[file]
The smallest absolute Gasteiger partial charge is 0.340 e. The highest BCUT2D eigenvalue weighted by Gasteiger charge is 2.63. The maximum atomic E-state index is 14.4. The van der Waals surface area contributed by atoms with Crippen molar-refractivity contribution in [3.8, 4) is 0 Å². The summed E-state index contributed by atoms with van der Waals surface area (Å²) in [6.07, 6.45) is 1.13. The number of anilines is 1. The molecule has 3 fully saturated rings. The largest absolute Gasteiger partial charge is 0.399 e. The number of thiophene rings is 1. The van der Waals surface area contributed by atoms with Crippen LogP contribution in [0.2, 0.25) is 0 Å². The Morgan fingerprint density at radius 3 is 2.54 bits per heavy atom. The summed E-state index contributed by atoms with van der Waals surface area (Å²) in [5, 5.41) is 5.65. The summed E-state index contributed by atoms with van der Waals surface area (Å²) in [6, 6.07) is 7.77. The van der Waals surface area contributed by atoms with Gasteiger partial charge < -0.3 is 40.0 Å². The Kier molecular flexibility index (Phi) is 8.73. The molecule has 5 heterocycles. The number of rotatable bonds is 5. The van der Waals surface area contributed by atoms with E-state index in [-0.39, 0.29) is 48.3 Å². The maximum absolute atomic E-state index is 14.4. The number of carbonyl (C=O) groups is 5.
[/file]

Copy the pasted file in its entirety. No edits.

The smallest absolute Gasteiger partial charge is 0.340 e. The highest BCUT2D eigenvalue weighted by Gasteiger charge is 2.63. The maximum atomic E-state index is 14.4. The van der Waals surface area contributed by atoms with Crippen molar-refractivity contribution in [3.8, 4) is 0 Å². The summed E-state index contributed by atoms with van der Waals surface area (Å²) in [6.07, 6.45) is 1.13. The number of anilines is 1. The molecule has 3 fully saturated rings. The largest absolute Gasteiger partial charge is 0.399 e. The number of thiophene rings is 1. The van der Waals surface area contributed by atoms with Crippen LogP contribution in [0.2, 0.25) is 0 Å². The Morgan fingerprint density at radius 3 is 2.54 bits per heavy atom. The summed E-state index contributed by atoms with van der Waals surface area (Å²) in [5, 5.41) is 5.65. The summed E-state index contributed by atoms with van der Waals surface area (Å²) in [6, 6.07) is 7.77. The van der Waals surface area contributed by atoms with Gasteiger partial charge < -0.3 is 40.0 Å². The Kier molecular flexibility index (Phi) is 8.73. The molecule has 5 heterocycles. The number of rotatable bonds is 5. The van der Waals surface area contributed by atoms with E-state index in [-0.39, 0.29) is 48.3 Å². The maximum absolute atomic E-state index is 14.4. The number of carbonyl (C=O) groups is 5.